Investing Habits to Keep, Part 2

In Part 1 of our discussion, I explained why constantly reading as much as possible is a crucial part of every investor's education. As you work your way through lots of financial-information resources and annual reports, you'll eventually find companies that offer great investment appeal and merit  investment capital. But before you pull the trigger, make sure you do one thing. You've done the reading. Now you need to start writing.

If you can't write it down, you don't understand it
Remember when your English teachers made you write essay after essay? If you were hoping that a career in investing would take you away from such tasks, you and your portfolio might be in for a rude awakening.

We've all heard Warren Buffett say that before you act on an investment you're considering, you should be able to write your reasons down in a couple of sentences. The point is that if you can't easily express what the business does and how it makes money, then you should avoid it.

In short, writing out your investment thesis ensures that you understand the business, requires you to quantify why the investment makes sense at the current price, and prevents you from selling too early at the first sign of trouble.

So, do you understand it?
Buffett can easily express what interested him in Berkshire Hathaway (NYSE: BRK-A  ) (NYSE: BRK-B  ) and Coca-Cola (NYSE: KO  ) . You should know how to do the same. Being able to write out your reasons for investing in a business demonstrates that you understand that business. If you understand it, you'll be able to base your investment on facts, and you'll have better confidence when you invest.

The same principle holds for valuation. If you can't value a business, you shouldn't be investing in it. And again, that's why you put pen to paper. You can value a business only when you know what it does and how it earns it profits. When you write out your investment thesis, you'll sort those things out, and you'll inevitably figure out whether the business is undervalued, fairly valued, or overvalued.

Ignore the noise
One of the most psychologically painful experiences for an investor is to sell a stock for a loss, only to see the price rocket up shortly afterwards. But by knowing your investment cold, you severely reduce the likelihood of jumping ship at the first sign of trouble. Analyst upgrades or downgrades won't easily sway you.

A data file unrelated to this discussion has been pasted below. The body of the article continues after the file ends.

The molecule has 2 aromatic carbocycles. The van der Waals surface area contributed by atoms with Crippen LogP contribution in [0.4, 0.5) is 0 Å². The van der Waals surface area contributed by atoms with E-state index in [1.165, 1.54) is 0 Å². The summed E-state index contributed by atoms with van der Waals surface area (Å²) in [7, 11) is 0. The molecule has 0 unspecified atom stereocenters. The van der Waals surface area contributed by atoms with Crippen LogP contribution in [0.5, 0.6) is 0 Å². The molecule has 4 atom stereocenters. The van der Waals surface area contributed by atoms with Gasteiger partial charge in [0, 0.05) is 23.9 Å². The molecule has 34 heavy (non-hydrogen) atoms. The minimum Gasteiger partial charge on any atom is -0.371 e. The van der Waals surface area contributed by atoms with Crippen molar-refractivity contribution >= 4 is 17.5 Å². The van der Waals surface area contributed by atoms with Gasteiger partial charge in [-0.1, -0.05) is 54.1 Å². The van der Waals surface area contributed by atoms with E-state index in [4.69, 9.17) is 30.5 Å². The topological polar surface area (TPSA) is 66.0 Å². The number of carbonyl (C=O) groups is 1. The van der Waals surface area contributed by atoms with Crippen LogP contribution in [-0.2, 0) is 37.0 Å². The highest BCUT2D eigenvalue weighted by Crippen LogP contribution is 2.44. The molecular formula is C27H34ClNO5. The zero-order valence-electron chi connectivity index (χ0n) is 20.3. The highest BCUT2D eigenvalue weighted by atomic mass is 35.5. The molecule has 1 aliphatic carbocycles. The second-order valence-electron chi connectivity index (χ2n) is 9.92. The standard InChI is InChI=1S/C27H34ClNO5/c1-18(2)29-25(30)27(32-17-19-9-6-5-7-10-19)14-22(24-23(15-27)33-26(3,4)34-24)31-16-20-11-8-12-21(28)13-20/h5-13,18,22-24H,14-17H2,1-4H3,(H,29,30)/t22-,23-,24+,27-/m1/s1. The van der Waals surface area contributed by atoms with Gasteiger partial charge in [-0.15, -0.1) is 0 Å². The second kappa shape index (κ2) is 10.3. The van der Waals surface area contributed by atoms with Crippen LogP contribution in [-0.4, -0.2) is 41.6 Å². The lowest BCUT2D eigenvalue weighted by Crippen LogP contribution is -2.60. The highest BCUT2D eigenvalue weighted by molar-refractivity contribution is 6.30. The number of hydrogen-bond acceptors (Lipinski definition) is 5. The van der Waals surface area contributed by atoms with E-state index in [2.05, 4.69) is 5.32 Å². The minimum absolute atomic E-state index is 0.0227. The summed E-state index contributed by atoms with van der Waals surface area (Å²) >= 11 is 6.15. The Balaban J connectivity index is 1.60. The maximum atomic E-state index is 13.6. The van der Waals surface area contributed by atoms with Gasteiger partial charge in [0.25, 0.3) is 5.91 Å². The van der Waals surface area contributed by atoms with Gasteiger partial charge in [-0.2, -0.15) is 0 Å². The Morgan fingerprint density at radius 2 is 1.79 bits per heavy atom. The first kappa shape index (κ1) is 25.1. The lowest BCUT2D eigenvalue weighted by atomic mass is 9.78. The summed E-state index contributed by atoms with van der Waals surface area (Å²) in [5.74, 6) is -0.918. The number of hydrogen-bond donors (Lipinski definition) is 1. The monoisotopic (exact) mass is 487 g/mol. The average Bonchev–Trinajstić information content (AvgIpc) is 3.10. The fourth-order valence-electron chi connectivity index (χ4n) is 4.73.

Again, the writing process will help you. It builds on itself. In addition to helping you determine the worthiness of an investment, it will also help you know when to sell. Sound analysis will tell you whether a stock is no longer undervalued, or whether something has happened that permanently reduces your stock's intrinsic value. If you take a loss here, that's OK. Your winners will still probably outnumber your losers, as long as you're making decisions based on sound analytical research.

Do it your way
All investors have their own unique investing process. We all comprehend points of data differently. What must be the same is that before you invest, you understand what you're getting yourself into. Buying what you understand, and getting it at a fair price, is always the goal, and maintaining good reading and writing habits regarding your investment decisions will help keep you focused.

Further Foolishness:

Read/Post Comments (0) | Recommend This Article (8)

Comments from our Foolish Readers

Help us keep this a respectfully Foolish area! This is a place for our readers to discuss, debate, and learn more about the Foolish investing topic you read about above. Help us keep it clean and safe. If you believe a comment is abusive or otherwise violates our Fool's Rules, please report it via the Report this Comment Report this Comment icon found on every comment.

Be the first one to comment on this article.

Compare Brokers

Fool Disclosure

Sponsored Links

Leaked: Apple's Next Smart Device
(Warning, it may shock you)
The secret is out... experts are predicting 458 million of these types of devices will be sold per year. 1 hyper-growth company stands to rake in maximum profit - and it's NOT Apple. Show me Apple's new smart gizmo!

DocumentId: 567284, ~/Articles/ArticleHandler.aspx, 10/21/2016 10:03:59 PM

Report This Comment

Use this area to report a comment that you believe is in violation of the community guidelines. Our team will review the entry and take any appropriate action.

Sending report...

Today's Market

updated 48 minutes ago Sponsored by:
DOW 18,145.71 -16.64 -0.09%
S&P 500 2,141.16 -0.18 -0.01%
NASD 5,257.40 15.57 0.30%

Create My Watchlist

Go to My Watchlist

You don't seem to be following any stocks yet!

Better investing starts with a watchlist. Now you can create a personalized watchlist and get immediate access to the personalized information you need to make successful investing decisions.

Data delayed up to 5 minutes

Related Tickers

10/21/2016 4:00 PM
BRK-A $215600.00 Down -1375.00 -0.63%
Berkshire Hathaway… CAPS Rating: *****
BRK-B $143.60 Down -0.89 -0.62%
Berkshire Hathaway… CAPS Rating: *****
KO $42.13 Up +0.20 +0.48%
Coca-Cola CAPS Rating: ****